Born March 6, 1916 as Virginia Lee Gregg, in Harrisburg, Illinois;
daughter of Edward William Gregg, a businessman and Dewey Alphaleta Todd, a musician.
came west with her parents at an early age and enrolled in the Fremont
grammar school at Fourth St. and Termino Ave., in Long Beach. Her father worked in the absorption plant of an oil company on Signal Hill.
It was while in the seventh grade at Jefferson Junior
High that Virginia remembers having the most fun. She loved sports
and excelled as pitcher on the baseball team. Her specialty was a fast curve
and Long Beach teenagers had their own particular version of the tragedy of
Casey-at-the-Bat when they stepped to home plate to face the blue-eyed Gregg
gal with the super-duper pitch.
Though she loved music she had dreamed of being an actress.
In 1943 Virginia played twenty shows a week at the studio and had to rehearse
for all of them, but she still managed to find enough time to play a few small
parts and one lead at the Playhouse. Then, one day, while her orchestra was
rehearsing the music bridges for a dramatic show at the studio, the leading lady
called up to say she was too ill to make the broadcast. The director tore his
hair. He couldn't find a replacement at the last minute. Virginia had listened
to enough rehearsals to know the script and she asked if she could read it. The
director didn't like the idea, but there wasn't anything else for him to do, so
he gave her the script.
"I was also on staff at KHJ. I broke into acting there. I
narrated one of our shows. Then they started using me on Johnny Nesbitt's "The
Passing Parade". If they needed a character, a voice, I did that. Then I did
"Rise and Shine", an early morning show with Jimmy Burton and Sam Pierce."
In 1945 she played a while in the Michael Shayne radio series.
In the 1940's Virginia seemed to be in all the
shows on the air! Her specialties appeared to be westerns (mostly in movies)
and "who-dun-its" (both radio and movies) although she was "Betty" on the
Granddad of all soaps "One Man's Family" for 9 years. She also
turned up on the popular medical series "Dr. Kildare" and the
beloved "Lum and Abner" series. She played secretary "Claire
'Brooksie' Brooks" opposite actor Bob Bailey (detective "George Valentine")
in "Let George Do It" on Mutual from 1949 to 1954. What George
did was offer to clear up cases for other people
who found them too tough to handle.
Back to the "gumshoes" as of November 1947 Virginia starred briefly as secretary "Nikki Porter" with Larry Dobkin who filled the title role in "The Adventures of Ellery Queen" (CBS).
"The Anderson Family" broadcast from 1947-1948 was a situation comedy radio program billed as a "Hollywood Broadcaster's Production". In this enjoyable family program Virginia played Mary, wife and mother next to well actors such as Conrad Binyon and Charlie Lung.
was "Helen Asher" to Dick Powell's "Richard Diamond, Private Detective"
on NBC-Radio from 1949 to 1952 then on CBS-Radio for the 1952-53 season. "Helen" was the filthy-rich Park Avenue gal who was always
trying to lure Diamond up to her gorgeous digs,
where, if he ever did have time to get there he
would head for her baby grand and burst into song!
Virginia appeared many times on the radio and TV version (2 times) of "Have Gun, Will Travel" opposite the fine actor John Dehner who starred as "Paladin". Oddly enough this show originated on CBS-Television (1957-1963) as a starring vehicle for Richard Boone and was such a smash that CBS decided to develop it for CBS-Radio (1958-1960) as well. Generally this worked the other way around: from radio to TV!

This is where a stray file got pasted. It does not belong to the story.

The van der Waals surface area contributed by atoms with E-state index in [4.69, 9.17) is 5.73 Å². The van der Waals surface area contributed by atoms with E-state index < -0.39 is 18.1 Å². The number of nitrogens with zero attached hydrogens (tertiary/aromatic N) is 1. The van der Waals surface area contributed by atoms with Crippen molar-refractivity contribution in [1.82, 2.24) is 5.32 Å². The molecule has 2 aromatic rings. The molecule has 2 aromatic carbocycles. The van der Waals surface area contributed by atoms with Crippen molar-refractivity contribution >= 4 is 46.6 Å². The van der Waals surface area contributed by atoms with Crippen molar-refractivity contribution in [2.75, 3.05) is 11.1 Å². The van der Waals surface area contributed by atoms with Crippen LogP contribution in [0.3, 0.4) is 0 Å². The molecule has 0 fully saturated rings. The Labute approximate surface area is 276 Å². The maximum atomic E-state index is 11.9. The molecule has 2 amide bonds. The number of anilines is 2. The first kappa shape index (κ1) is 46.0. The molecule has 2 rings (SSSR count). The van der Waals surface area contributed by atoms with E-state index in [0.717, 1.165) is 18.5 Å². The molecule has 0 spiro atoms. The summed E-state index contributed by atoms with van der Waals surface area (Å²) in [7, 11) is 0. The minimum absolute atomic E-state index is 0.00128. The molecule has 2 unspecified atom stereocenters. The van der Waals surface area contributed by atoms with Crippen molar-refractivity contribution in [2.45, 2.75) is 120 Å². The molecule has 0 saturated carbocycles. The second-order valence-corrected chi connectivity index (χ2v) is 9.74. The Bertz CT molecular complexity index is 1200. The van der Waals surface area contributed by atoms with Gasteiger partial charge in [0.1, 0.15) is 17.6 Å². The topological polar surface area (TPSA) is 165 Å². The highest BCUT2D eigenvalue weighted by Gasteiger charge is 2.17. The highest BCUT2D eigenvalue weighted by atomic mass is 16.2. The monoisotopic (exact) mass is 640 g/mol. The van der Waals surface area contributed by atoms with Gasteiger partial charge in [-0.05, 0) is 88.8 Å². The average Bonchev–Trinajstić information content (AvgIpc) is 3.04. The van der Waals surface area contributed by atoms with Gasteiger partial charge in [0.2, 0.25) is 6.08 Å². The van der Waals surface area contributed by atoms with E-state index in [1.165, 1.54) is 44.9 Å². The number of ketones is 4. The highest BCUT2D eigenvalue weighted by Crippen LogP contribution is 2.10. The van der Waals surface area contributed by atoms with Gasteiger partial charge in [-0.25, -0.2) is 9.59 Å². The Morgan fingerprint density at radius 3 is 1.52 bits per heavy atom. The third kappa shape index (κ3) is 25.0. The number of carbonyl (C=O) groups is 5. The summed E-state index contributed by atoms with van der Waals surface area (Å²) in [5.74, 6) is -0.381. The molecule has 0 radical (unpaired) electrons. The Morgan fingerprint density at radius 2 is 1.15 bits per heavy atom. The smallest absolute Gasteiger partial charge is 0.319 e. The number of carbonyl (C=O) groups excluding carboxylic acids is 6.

Virginia played hundreds of roles on radio and some of her best came through her joining actor/director/producer Jack Webb's stock company as a result of which she was heard in one role or another about every other week on radio's well-received "Dragnet". She was also starred in the two "Dragnet" films that were eventually made in Hollywood also in the TV series.
Besides being a well-rounded actress she could also
manage dialects. From an Irish brogue to a
Chinese "ah, so". Directors and producers delighted in her ability and
dedication to her profession. Often she was in several shows at virtually
the same time and managed them all. Where she found the time to marry and
raise 3 sons remains a mystery.
Her first film was 1946's "Notorious", directed by Alfred Hitchcock, followed by "Body and Soul" (1947) with the charismatic John Garfield. and "Operation Petticoat" with Cary Grant and Tony Curtis (1959), a tale of naval officers and crew and 5 nurses roaming the South Pacific in a pink submarine! "Gentleman's Agreement" with the elegant Gregory Peck, the tearjerker "I'll Cry Tomorrow" with Susan Hayward. "Wanted" with Steve McQueen, "Spencer's Mountain" in which Virginia played the pivotal role of "Miss Parker", the teacher who tries to get a much-needed college scholarship for one of the 9 children of the Spencers (Henry Fonda and Maureen O'Hara)... just to name a few.
Given her ability to change her voice to fit
a variety of dialects,... it was no wonder she was often asked as voice actor. Gregg supplied the voice of
"Mrs. Bates" in Psycho (1960) as did Jeanette Nolan and Paul Jasmin, all
uncredited. Only Gregg did the voice in the sequels Psycho II and
Virginia Gregg died on September 15, 1986, in Encino, California, USA from lung cancer.
(2) Feb 18. 2006 Old Time Radio column by the late Betsy W. (Betsy Weinberg)
(4) Remembering actress Virginia Gregg, Gillum Ferguson, Daily Register 2016
Additional video & audio sources
(1) Speaking of Radio (interview) (Audio Clip, Mar 14, 1984)
(2) Alfred Hitchcock Presents (S01E04) Don't Come back alive (Video clip, 1955)
(3) Gunsmoke (Audio clip 1955)
Page first published on
Feb 16. 2013
Latest update July 30, 2016
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